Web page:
Taking Your Spouse Seriously (Part 3)

The second objection to my original post is going to sound something like this, “But I do take my spouse’s emotions seriously, but he/she does not believe me.” 

Let’s start with the language you might be using and consider what you might unintentionally be communicating.


“You shouldn’t feel that way” or “Don’t feel that way”  - 

What you are really communicating - “How I feel about this is right. You are wrong, and you should feel like me.”

Instead try, “Do you know what it is about this situation that make you feel this way?”


“You don’t have a right to be mad about this” - 

What you are really communicate - “Your anger is invalid, and you do not have a right to your emotions.  What you, as the speaker, need to recognize is anger is often a cover emotion for fear, frustration, or pain.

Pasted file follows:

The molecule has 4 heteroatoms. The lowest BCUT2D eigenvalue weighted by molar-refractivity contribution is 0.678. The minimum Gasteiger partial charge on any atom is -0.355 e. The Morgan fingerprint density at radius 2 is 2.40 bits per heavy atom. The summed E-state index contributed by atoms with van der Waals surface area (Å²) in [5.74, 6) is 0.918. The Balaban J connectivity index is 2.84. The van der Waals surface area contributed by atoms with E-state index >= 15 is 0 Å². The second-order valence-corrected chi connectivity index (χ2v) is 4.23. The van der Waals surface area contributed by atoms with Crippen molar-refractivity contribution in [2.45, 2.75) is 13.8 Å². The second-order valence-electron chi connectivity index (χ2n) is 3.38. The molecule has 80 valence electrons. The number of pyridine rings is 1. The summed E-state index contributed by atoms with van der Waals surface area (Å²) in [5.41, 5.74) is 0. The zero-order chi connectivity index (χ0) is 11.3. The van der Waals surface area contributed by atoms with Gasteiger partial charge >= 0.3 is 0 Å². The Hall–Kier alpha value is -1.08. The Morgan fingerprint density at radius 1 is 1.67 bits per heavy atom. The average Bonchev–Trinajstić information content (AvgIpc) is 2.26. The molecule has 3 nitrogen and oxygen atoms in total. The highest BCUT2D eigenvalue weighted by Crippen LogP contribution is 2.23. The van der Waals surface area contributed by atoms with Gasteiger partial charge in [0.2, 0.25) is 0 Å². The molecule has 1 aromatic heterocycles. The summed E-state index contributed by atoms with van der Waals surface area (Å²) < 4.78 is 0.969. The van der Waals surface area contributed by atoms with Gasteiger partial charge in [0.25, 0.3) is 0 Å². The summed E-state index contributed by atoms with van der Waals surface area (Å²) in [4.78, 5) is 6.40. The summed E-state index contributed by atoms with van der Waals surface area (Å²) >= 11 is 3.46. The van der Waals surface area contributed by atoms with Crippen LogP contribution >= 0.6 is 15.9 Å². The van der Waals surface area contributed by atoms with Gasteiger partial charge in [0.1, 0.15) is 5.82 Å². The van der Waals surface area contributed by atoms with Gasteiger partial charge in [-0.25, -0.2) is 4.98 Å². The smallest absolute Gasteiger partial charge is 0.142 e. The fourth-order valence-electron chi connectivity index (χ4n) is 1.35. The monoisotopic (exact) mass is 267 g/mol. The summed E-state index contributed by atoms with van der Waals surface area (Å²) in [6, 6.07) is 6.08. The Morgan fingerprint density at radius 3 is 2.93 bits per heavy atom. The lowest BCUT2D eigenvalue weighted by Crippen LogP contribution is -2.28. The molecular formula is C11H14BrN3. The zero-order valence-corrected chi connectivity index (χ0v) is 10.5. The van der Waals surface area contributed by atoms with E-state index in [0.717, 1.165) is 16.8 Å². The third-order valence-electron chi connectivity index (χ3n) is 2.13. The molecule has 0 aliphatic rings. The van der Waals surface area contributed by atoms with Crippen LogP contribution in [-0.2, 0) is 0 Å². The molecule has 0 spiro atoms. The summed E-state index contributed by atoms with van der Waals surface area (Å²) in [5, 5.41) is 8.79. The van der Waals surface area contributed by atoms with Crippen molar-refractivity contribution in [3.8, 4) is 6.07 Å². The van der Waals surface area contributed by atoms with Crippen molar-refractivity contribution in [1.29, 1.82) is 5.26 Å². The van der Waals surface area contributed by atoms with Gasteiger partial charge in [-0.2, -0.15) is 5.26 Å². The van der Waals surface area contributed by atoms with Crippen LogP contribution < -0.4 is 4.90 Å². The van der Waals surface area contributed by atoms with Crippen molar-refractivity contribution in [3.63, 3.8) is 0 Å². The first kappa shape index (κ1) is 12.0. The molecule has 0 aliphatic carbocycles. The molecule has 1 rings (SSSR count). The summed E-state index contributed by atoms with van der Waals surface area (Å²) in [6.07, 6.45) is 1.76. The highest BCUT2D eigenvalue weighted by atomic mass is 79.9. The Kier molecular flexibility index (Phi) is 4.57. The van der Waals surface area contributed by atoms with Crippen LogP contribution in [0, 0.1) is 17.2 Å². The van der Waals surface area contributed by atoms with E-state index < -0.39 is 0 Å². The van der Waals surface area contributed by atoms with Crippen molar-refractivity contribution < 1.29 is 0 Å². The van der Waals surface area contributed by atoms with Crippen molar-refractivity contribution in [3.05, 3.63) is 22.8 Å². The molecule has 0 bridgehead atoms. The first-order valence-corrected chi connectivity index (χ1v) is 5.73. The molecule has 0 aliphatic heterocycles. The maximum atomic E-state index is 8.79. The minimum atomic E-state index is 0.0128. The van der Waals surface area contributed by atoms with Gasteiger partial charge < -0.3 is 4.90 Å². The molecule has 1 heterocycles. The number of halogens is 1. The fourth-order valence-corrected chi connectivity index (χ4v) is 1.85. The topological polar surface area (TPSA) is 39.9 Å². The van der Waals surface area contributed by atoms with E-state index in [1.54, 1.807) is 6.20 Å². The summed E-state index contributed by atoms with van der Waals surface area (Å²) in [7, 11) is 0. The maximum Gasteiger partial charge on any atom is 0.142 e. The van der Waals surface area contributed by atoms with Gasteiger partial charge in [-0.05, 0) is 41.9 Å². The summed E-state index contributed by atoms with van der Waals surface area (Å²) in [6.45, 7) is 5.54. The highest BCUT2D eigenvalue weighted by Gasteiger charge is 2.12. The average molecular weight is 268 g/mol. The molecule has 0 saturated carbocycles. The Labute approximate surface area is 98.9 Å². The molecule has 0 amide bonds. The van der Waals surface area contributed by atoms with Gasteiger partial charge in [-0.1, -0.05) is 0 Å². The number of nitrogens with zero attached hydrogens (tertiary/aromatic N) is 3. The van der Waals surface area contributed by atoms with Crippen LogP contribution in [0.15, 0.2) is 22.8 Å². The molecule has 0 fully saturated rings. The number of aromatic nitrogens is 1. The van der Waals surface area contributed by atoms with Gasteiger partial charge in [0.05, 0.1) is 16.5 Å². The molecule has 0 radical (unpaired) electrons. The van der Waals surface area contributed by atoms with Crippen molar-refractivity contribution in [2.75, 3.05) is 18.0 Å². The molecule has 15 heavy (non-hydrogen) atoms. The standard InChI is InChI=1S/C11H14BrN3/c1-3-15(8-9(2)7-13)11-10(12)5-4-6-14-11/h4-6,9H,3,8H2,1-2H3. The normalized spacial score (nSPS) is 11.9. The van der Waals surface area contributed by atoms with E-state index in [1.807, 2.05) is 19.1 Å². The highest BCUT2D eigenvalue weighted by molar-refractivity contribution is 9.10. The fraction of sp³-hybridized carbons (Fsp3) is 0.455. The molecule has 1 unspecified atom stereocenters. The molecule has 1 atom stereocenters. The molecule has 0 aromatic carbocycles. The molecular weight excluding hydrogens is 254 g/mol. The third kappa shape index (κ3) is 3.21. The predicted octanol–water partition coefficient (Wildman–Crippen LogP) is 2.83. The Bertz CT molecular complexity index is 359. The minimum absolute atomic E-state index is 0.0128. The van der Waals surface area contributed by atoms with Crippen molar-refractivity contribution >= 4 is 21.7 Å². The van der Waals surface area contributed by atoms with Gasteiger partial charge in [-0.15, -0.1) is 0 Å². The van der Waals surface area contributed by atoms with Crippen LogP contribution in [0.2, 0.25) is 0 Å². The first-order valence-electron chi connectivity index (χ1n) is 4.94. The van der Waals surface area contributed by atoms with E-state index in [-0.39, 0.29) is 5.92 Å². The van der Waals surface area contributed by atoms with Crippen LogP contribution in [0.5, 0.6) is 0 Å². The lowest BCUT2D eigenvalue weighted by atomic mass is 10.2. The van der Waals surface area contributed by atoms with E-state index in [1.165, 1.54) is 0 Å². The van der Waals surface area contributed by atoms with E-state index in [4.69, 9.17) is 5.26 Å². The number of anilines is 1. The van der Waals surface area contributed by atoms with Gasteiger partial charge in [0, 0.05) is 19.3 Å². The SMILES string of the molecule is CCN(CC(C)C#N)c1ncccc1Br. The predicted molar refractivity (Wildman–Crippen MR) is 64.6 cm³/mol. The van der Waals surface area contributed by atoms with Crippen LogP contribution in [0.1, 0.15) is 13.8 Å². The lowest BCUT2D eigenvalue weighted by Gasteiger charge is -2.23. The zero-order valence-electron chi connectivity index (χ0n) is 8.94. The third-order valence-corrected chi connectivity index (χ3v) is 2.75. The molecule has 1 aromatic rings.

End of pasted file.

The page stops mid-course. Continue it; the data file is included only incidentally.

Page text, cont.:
Instead try asking, “Does this situation frustrate you”, “Are you scared of what might happen?” and “Does this hurt you?”


“I have never gotten upset about this. Why should you get upset?” 

What you are really communicating - “My emotional reactions are superior to your’s and you should bow to my greater wisdom.”  

Instead try - “How can I help you work through this? Do you just want me to listen?”


“Just chill” or “Why do you always make a scene/fuss/get to upset.”

What you are really communicating - “Your emotions are not worth my time or energy. Therefore, you as a person are not worth my time or energy.”

Instead try - “Do you need a break? I can handle this while you take a moment.” 


“We were having a great conversation until you brought that up” or “You won’t turn that loose so we can move on.”

What you are really communicating - “I have no interest in anything that makes me uncomfortable/upset/detracts from my good times. Therefore, you are not worth as much to me as having fun.”

Instead try - “You have brought this up a few times now. I see that you are still upset. What can I do to help you put this behind us?”


“You are being over-reactive.” 

What you are really communicating - “I have not interest in understanding why you would react this way. You are not that important to me.”